The role of affect and rumination in cardiovascular recovery from stress

Mirjam Radstaak*, Sabine A.E. Geurts, Jos F. Brosschot, Antonius H.N. Cillessen, Michiel A.J. Kompier

*Corresponding author for this work

Research output: Contribution to journalArticleAcademicpeer-review

61 Citations (Scopus)


This study examined the psychological processes that may impede or facilitate cardiovascular recovery. It was hypothesized that cardiovascular recovery would be hampered by negative affect and rumination, and facilitated by positive affect. In an experimental study, stress was elicited by exposing participants (N= 110) to a mental arithmetic task with harassment. After the stress task, affective levels were manipulated via a movie scene with negative, neutral, or positive emotional valence, or without an affect manipulation (control condition). During the entire experiment, heart rate and systolic and diastolic blood pressure levels were measured continuously. Results indicated that blood pressure recovery was hampered by the negative affect manipulation and by rumination. However, the positive affect manipulation did not facilitate blood pressure recovery. No effects were found on heart rate recovery. In sum, the findings emphasize the importance of negative affect and rumination in stress recovery.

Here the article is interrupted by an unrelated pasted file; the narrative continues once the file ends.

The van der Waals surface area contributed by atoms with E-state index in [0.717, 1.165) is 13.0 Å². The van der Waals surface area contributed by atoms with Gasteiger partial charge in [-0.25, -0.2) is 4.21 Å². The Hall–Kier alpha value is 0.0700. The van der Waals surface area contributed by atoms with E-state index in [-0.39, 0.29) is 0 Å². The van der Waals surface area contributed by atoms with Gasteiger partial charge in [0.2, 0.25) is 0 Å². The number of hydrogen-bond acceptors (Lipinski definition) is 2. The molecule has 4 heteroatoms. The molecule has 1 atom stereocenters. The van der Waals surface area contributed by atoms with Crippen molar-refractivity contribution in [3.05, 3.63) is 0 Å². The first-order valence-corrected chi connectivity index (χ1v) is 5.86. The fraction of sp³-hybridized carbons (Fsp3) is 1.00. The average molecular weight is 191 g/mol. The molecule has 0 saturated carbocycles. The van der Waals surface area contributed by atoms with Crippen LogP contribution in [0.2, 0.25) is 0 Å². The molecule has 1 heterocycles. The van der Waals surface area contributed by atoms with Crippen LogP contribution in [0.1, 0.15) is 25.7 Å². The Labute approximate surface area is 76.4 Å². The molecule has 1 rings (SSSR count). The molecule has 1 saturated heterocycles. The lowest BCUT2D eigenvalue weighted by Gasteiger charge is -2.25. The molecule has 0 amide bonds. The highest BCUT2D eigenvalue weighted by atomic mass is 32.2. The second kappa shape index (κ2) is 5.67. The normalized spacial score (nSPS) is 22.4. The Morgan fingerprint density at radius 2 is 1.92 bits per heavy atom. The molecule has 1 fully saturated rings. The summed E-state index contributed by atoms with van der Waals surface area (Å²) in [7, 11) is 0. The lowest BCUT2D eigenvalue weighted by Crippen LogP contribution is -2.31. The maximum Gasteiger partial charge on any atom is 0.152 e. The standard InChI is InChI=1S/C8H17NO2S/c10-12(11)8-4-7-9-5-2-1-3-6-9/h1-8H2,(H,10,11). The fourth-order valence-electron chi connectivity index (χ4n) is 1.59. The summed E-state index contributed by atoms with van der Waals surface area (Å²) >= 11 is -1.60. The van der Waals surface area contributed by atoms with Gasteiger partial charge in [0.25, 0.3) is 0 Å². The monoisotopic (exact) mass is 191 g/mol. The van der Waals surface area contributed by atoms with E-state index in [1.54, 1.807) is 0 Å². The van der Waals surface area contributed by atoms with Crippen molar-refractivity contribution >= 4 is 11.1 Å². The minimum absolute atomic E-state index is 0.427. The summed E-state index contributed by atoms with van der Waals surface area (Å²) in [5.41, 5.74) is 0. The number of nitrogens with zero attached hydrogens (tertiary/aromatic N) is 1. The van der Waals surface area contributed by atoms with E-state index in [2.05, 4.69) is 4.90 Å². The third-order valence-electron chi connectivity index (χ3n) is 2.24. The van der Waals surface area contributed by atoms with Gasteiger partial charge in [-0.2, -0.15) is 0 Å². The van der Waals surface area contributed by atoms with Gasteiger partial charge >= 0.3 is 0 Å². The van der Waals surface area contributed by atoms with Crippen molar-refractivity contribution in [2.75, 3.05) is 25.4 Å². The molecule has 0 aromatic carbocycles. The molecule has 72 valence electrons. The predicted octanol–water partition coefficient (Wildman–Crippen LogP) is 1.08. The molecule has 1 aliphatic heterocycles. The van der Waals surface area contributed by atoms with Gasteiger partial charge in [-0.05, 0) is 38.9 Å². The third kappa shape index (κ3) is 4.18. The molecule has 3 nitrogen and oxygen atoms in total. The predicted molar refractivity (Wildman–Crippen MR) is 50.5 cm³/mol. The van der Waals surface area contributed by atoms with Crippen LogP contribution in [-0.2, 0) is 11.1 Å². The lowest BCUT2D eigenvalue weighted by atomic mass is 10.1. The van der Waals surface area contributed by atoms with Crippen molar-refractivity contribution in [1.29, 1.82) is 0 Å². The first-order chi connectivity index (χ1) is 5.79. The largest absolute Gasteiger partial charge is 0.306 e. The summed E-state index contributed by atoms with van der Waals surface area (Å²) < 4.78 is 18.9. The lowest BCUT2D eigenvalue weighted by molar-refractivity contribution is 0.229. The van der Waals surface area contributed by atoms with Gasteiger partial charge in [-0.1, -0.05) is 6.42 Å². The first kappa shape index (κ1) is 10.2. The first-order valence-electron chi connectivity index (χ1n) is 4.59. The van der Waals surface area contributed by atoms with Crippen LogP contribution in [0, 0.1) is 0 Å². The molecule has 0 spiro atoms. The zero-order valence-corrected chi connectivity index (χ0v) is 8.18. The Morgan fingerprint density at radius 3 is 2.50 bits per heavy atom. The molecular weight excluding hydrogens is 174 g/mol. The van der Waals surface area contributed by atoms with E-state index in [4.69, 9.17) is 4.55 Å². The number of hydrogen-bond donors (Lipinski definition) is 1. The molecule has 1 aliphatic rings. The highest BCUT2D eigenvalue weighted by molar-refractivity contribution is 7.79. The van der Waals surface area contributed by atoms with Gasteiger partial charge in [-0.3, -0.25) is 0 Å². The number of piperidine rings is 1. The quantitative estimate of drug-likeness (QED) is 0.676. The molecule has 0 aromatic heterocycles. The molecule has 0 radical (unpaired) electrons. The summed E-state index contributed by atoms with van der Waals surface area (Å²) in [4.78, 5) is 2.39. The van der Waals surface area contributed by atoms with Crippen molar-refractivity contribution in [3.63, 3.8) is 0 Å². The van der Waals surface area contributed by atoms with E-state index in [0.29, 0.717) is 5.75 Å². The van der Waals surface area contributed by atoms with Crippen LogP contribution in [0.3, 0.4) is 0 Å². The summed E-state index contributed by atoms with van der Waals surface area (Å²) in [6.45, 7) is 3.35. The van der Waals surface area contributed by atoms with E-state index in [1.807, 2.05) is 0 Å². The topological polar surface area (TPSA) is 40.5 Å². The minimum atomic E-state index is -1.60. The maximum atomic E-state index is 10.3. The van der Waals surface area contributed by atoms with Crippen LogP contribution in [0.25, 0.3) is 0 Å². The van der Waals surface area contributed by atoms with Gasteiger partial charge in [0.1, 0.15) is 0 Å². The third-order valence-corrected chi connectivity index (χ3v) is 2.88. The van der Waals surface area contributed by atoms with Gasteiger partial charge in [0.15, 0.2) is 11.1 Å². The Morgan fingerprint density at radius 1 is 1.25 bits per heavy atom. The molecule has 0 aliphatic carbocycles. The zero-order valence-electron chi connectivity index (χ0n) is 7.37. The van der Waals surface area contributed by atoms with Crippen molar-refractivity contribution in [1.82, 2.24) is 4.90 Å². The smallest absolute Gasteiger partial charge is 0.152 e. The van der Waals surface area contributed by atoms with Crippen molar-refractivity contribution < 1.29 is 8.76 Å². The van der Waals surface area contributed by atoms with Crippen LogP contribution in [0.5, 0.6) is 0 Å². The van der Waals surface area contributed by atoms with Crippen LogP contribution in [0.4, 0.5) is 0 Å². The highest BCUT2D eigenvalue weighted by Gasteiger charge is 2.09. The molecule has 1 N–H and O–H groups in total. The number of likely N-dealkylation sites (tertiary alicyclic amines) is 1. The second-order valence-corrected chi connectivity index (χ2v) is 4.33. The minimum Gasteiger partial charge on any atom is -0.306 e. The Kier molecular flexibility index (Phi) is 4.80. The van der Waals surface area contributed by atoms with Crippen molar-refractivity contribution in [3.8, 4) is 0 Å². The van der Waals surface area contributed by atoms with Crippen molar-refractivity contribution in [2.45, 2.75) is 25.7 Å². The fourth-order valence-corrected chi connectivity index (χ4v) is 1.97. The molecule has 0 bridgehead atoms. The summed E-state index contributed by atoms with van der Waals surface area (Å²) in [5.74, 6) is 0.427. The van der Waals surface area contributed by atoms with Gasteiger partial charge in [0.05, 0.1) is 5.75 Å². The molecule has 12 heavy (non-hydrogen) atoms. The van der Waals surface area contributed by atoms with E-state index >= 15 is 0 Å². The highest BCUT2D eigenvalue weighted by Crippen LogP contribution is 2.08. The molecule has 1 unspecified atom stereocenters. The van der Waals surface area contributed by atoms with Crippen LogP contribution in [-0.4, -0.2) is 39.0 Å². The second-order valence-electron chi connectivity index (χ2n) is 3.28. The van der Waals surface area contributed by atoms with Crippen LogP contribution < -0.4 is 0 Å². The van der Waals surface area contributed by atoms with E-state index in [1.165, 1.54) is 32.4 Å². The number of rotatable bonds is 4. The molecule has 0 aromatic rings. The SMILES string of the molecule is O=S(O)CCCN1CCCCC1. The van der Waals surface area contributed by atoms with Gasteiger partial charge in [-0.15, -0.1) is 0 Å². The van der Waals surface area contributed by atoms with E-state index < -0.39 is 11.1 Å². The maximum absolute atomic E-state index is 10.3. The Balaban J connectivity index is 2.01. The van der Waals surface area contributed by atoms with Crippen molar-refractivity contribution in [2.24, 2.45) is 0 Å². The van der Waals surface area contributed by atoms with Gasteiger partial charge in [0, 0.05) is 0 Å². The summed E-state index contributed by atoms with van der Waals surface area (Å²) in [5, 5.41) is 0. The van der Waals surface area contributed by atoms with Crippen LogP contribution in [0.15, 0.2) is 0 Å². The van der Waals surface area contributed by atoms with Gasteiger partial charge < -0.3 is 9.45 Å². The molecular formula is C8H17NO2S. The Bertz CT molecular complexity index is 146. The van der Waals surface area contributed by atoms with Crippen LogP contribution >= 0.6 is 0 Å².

Original languageEnglish
Pages (from-to)237-244
Number of pages8
JournalInternational journal of psychophysiology
Issue number3
Publication statusPublished - 1 Sept 2011
Externally publishedYes


  • Blood pressure
  • Negative affect
  • Perseverative cognition
  • Positive affect
  • Stress recovery
  • n/a OA procedure


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